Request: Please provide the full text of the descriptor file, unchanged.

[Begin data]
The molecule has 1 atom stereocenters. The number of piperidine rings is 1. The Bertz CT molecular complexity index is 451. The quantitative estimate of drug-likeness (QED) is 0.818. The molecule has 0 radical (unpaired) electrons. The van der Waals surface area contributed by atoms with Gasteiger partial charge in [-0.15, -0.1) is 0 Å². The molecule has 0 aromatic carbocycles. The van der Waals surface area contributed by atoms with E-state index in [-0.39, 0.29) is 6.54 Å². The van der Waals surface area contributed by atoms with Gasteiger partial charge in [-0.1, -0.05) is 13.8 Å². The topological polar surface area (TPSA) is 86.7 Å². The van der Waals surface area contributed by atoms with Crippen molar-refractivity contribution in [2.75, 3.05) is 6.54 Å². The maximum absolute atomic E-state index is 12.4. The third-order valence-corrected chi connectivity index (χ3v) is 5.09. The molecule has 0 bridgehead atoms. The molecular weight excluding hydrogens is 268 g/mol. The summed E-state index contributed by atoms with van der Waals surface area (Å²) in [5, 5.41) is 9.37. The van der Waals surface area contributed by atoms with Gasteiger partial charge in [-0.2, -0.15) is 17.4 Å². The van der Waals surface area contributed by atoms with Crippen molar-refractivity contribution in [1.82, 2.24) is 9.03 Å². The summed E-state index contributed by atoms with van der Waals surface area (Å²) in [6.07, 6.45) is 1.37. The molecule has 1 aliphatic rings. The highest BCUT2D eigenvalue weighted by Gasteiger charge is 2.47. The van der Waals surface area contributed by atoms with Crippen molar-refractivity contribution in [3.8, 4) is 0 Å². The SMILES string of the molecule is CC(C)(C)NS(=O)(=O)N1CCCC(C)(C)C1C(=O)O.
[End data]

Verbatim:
The molecule has 1 atom stereocenters. The number of piperidine rings is 1. The Bertz CT molecular complexity index is 451. The quantitative estimate of drug-likeness (QED) is 0.818. The molecule has 0 radical (unpaired) electrons. The van der Waals surface area contributed by atoms with Gasteiger partial charge in [-0.15, -0.1) is 0 Å². The molecule has 0 aromatic carbocycles. The van der Waals surface area contributed by atoms with E-state index in [-0.39, 0.29) is 6.54 Å². The van der Waals surface area contributed by atoms with Gasteiger partial charge in [-0.1, -0.05) is 13.8 Å². The topological polar surface area (TPSA) is 86.7 Å². The van der Waals surface area contributed by atoms with Crippen molar-refractivity contribution in [2.75, 3.05) is 6.54 Å². The maximum absolute atomic E-state index is 12.4. The third-order valence-corrected chi connectivity index (χ3v) is 5.09. The molecule has 0 bridgehead atoms. The molecular weight excluding hydrogens is 268 g/mol. The summed E-state index contributed by atoms with van der Waals surface area (Å²) in [5, 5.41) is 9.37. The van der Waals surface area contributed by atoms with Gasteiger partial charge in [-0.2, -0.15) is 17.4 Å². The van der Waals surface area contributed by atoms with Crippen molar-refractivity contribution in [1.82, 2.24) is 9.03 Å². The summed E-state index contributed by atoms with van der Waals surface area (Å²) in [6.07, 6.45) is 1.37. The molecule has 1 aliphatic rings. The highest BCUT2D eigenvalue weighted by Gasteiger charge is 2.47. The van der Waals surface area contributed by atoms with Crippen molar-refractivity contribution in [3.8, 4) is 0 Å². The SMILES string of the molecule is CC(C)(C)NS(=O)(=O)N1CCCC(C)(C)C1C(=O)O.